Gaming chairs have been marketed as the pinnacle of style and comfort for hardcore gamers. However, being in a higher price range than more common, budget-oriented task and office chairs, they tend to be passed over if cost is a factor. While inexpensive office chairs can be functional, and even plush and comfortable in some cases, ergonomics and longevity tend to suffer amongst the myriad of products. There are ways to help revitalize an aging or inadequate chair though. One ergonomic feature found on several notable gaming and task chairs is lumbar support cushions, and they contribute considerably to your comfort using the chair in long sitting sessions. Fortunately, these types of cushions are sold individually as well, and can be strapped on to many types of office chairs to help fill out the collapsed lumbar foam in an aging chair or provide support where none even existed in the first place. We look at two such lumbar cushions today and see which might be worth investing in.
We spent several days, with each of these options, sitting in a very worn-out, dead office chair. I’ve personally been using the Samsonite cushion when I bought it on a “why not” whim nearly a year ago. We’ll be contrasting between each of these cushions, as well as reflecting vs a bare chair, gaming chair cushions, and lumbar support for more-expensive professional-grade task chairs.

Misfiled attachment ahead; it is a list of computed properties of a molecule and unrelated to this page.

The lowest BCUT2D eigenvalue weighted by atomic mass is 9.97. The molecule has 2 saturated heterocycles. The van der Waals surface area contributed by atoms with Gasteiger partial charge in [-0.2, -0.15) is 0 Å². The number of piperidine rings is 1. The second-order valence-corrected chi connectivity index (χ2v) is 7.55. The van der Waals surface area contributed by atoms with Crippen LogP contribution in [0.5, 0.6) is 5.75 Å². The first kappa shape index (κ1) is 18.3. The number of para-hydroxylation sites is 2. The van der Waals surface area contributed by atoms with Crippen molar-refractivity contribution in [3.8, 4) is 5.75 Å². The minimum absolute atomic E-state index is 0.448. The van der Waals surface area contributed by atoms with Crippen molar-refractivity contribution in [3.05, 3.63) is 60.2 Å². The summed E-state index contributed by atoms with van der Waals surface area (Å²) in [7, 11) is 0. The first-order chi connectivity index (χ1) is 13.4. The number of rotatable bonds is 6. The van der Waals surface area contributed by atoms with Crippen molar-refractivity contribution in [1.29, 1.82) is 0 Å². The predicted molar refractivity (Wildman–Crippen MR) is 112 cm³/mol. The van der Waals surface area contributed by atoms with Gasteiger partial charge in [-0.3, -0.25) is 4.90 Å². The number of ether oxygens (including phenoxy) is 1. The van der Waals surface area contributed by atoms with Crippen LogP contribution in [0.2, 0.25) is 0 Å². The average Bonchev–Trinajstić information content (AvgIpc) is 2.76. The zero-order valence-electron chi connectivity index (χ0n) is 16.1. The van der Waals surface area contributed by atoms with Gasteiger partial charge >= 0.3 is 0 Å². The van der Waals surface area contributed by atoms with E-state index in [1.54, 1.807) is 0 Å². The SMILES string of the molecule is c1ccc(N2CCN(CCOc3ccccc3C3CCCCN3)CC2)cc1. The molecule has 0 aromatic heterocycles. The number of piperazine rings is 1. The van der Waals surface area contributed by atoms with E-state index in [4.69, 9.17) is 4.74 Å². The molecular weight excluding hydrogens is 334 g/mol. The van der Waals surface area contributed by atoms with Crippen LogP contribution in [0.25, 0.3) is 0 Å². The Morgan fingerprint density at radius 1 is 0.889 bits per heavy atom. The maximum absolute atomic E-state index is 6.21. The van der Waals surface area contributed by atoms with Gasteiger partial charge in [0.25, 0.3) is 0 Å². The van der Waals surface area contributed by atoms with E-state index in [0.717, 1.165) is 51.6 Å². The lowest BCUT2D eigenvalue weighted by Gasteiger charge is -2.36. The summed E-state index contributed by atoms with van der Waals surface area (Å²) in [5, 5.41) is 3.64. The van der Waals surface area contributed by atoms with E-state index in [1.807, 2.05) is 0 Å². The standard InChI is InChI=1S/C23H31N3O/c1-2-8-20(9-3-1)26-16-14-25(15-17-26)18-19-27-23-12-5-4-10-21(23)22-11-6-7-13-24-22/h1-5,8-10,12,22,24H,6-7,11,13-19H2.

Throw Pillow – Not Ideal By Far
It should come as no surprise that the common found-around-the-house stop-gap option, the basic couch throw pillow, is a pretty poor experience overall. Granted, it does actually provide some mediocre support in a pinch, but goes “flat” quite rapidly and becomes sweat-inducingly warm within half an hour (or faster, depending on your body mass). I use this method when I’m having a stay at a hotel, but I simply can’t recommend this for a more permanent, home situation, especially as something you’d have to purchase rather than just having sitting around.
Purple® Back Cushion
First up on our made-for-purpose items is Purple’s Back Cushion. I actually won this recently, and thus needed to determine if it was better than my current Samsonite lumbar support. I’ve spent about a week solid using this working from home, then switched back and forth with our Samsonite contender to really pick out the differences.
The Purple comes in a minimalist box, but leaves the assembling of the support to the end user. It’s pretty simple of unwrapping the squishy Purple “hyper-elastic polymer” and stuffing it in the zippered backside of the cover. The cover feels very nice to the touch, with the stretch of spandex and smoothness of the tight-woven polyester that makes up its composition. The strap is threaded through a pass-thru sleeve of heavy, seemingly-durable material that is well-sewn into the cover, allowing you to completely remove the strap or adjust where the buckle lands when strapped to a chair. This also comes into play when you sit against it in the chair, as the strap becomes part of the support and you can feel it providing a hard-stop at the top of the cushion, contrasting against the softer feel of the rest of the cushion below.
Samsonite Gel Lumbar Cushion